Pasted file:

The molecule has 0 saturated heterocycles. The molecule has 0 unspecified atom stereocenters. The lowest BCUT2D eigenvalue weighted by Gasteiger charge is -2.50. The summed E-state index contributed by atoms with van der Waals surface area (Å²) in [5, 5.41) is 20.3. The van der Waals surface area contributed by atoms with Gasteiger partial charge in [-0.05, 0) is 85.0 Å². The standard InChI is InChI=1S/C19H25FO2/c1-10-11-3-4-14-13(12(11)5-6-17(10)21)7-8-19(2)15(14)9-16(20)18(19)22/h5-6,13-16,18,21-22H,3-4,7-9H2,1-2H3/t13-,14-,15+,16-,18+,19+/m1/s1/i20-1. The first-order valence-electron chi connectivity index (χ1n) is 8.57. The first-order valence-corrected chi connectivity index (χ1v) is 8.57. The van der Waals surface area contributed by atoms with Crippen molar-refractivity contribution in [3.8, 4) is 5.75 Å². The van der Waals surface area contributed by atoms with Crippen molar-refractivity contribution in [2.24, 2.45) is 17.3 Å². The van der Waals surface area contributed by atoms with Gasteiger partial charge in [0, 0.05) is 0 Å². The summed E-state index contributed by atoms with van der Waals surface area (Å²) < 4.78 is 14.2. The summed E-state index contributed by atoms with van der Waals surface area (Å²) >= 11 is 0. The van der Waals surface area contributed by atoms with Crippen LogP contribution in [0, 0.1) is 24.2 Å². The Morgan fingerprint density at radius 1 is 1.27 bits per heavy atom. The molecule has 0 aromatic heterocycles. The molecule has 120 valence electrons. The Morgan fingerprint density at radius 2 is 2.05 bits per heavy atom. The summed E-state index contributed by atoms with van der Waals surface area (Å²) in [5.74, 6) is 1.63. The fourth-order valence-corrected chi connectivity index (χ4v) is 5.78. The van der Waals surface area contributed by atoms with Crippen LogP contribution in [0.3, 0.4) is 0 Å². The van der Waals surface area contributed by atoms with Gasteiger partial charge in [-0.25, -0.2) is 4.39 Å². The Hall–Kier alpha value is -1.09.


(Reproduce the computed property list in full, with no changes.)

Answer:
The molecule has 0 saturated heterocycles. The molecule has 0 unspecified atom stereocenters. The lowest BCUT2D eigenvalue weighted by Gasteiger charge is -2.50. The summed E-state index contributed by atoms with van der Waals surface area (Å²) in [5, 5.41) is 20.3. The van der Waals surface area contributed by atoms with Gasteiger partial charge in [-0.05, 0) is 85.0 Å². The standard InChI is InChI=1S/C19H25FO2/c1-10-11-3-4-14-13(12(11)5-6-17(10)21)7-8-19(2)15(14)9-16(20)18(19)22/h5-6,13-16,18,21-22H,3-4,7-9H2,1-2H3/t13-,14-,15+,16-,18+,19+/m1/s1/i20-1. The first-order valence-electron chi connectivity index (χ1n) is 8.57. The first-order valence-corrected chi connectivity index (χ1v) is 8.57. The van der Waals surface area contributed by atoms with Crippen molar-refractivity contribution in [3.8, 4) is 5.75 Å². The van der Waals surface area contributed by atoms with Crippen molar-refractivity contribution in [2.24, 2.45) is 17.3 Å². The van der Waals surface area contributed by atoms with Gasteiger partial charge in [0, 0.05) is 0 Å². The summed E-state index contributed by atoms with van der Waals surface area (Å²) < 4.78 is 14.2. The summed E-state index contributed by atoms with van der Waals surface area (Å²) >= 11 is 0. The van der Waals surface area contributed by atoms with Crippen LogP contribution in [0, 0.1) is 24.2 Å². The Morgan fingerprint density at radius 1 is 1.27 bits per heavy atom. The molecule has 0 aromatic heterocycles. The molecule has 120 valence electrons. The Morgan fingerprint density at radius 2 is 2.05 bits per heavy atom. The summed E-state index contributed by atoms with van der Waals surface area (Å²) in [5.74, 6) is 1.63. The fourth-order valence-corrected chi connectivity index (χ4v) is 5.78. The van der Waals surface area contributed by atoms with Crippen LogP contribution in [0.3, 0.4) is 0 Å². The van der Waals surface area contributed by atoms with Gasteiger partial charge in [-0.25, -0.2) is 4.39 Å². The Hall–Kier alpha value is -1.09.